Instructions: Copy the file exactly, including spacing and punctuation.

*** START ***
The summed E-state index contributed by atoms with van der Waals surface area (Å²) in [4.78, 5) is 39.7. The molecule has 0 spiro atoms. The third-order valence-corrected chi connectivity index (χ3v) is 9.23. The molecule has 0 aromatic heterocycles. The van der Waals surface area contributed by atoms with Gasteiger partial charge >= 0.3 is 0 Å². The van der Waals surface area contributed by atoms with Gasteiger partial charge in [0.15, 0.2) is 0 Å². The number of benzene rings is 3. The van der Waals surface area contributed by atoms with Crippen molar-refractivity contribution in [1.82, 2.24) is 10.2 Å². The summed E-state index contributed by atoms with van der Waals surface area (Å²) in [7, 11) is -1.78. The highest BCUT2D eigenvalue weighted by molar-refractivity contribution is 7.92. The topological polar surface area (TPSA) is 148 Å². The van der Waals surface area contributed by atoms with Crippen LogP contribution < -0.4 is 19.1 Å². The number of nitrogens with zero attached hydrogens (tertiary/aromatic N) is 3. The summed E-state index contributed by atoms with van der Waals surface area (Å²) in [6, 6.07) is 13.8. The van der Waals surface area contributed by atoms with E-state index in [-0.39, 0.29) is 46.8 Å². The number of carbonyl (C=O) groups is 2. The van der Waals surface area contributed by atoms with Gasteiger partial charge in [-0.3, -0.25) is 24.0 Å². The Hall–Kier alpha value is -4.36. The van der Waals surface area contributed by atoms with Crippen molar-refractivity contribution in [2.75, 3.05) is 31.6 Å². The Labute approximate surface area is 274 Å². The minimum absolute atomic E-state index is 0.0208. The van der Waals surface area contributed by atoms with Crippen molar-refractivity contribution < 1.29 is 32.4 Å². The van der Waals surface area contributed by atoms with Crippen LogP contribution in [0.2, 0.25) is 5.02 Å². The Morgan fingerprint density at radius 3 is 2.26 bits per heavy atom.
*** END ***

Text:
The summed E-state index contributed by atoms with van der Waals surface area (Å²) in [4.78, 5) is 39.7. The molecule has 0 spiro atoms. The third-order valence-corrected chi connectivity index (χ3v) is 9.23. The molecule has 0 aromatic heterocycles. The van der Waals surface area contributed by atoms with Gasteiger partial charge >= 0.3 is 0 Å². The van der Waals surface area contributed by atoms with Gasteiger partial charge in [0.15, 0.2) is 0 Å². The number of benzene rings is 3. The van der Waals surface area contributed by atoms with Crippen molar-refractivity contribution in [1.82, 2.24) is 10.2 Å². The summed E-state index contributed by atoms with van der Waals surface area (Å²) in [7, 11) is -1.78. The highest BCUT2D eigenvalue weighted by molar-refractivity contribution is 7.92. The topological polar surface area (TPSA) is 148 Å². The van der Waals surface area contributed by atoms with Crippen LogP contribution < -0.4 is 19.1 Å². The number of nitrogens with zero attached hydrogens (tertiary/aromatic N) is 3. The summed E-state index contributed by atoms with van der Waals surface area (Å²) in [6, 6.07) is 13.8. The van der Waals surface area contributed by atoms with E-state index in [-0.39, 0.29) is 46.8 Å². The number of carbonyl (C=O) groups is 2. The van der Waals surface area contributed by atoms with Gasteiger partial charge in [-0.3, -0.25) is 24.0 Å². The Hall–Kier alpha value is -4.36. The van der Waals surface area contributed by atoms with Crippen molar-refractivity contribution in [2.75, 3.05) is 31.6 Å². The Labute approximate surface area is 274 Å². The minimum absolute atomic E-state index is 0.0208. The van der Waals surface area contributed by atoms with Crippen molar-refractivity contribution < 1.29 is 32.4 Å². The van der Waals surface area contributed by atoms with Crippen LogP contribution in [0.2, 0.25) is 5.02 Å². The Morgan fingerprint density at radius 3 is 2.26 bits per heavy atom.